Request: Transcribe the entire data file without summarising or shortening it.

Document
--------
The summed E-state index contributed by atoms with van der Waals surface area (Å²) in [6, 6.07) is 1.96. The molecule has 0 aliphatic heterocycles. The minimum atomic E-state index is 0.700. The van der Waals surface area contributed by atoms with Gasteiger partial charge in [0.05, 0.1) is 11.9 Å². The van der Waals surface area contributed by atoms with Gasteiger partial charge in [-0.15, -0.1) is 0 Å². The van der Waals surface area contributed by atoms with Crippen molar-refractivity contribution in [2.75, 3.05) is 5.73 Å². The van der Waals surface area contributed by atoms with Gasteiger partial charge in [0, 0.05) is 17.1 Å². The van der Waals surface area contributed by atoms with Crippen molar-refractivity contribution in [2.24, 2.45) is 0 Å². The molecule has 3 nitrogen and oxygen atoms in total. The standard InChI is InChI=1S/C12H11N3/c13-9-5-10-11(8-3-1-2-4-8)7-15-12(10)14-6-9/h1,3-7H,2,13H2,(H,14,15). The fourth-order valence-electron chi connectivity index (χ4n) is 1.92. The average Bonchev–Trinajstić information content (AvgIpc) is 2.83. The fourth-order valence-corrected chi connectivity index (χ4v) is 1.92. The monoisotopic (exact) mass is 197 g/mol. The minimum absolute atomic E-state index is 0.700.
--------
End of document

The summed E-state index contributed by atoms with van der Waals surface area (Å²) in [6, 6.07) is 1.96. The molecule has 0 aliphatic heterocycles. The minimum atomic E-state index is 0.700. The van der Waals surface area contributed by atoms with Gasteiger partial charge in [0.05, 0.1) is 11.9 Å². The van der Waals surface area contributed by atoms with Gasteiger partial charge in [-0.15, -0.1) is 0 Å². The van der Waals surface area contributed by atoms with Crippen molar-refractivity contribution in [2.75, 3.05) is 5.73 Å². The van der Waals surface area contributed by atoms with Gasteiger partial charge in [0, 0.05) is 17.1 Å². The van der Waals surface area contributed by atoms with Crippen molar-refractivity contribution in [2.24, 2.45) is 0 Å². The molecule has 3 nitrogen and oxygen atoms in total. The standard InChI is InChI=1S/C12H11N3/c13-9-5-10-11(8-3-1-2-4-8)7-15-12(10)14-6-9/h1,3-7H,2,13H2,(H,14,15). The fourth-order valence-electron chi connectivity index (χ4n) is 1.92. The average Bonchev–Trinajstić information content (AvgIpc) is 2.83. The fourth-order valence-corrected chi connectivity index (χ4v) is 1.92. The monoisotopic (exact) mass is 197 g/mol. The minimum absolute atomic E-state index is 0.700.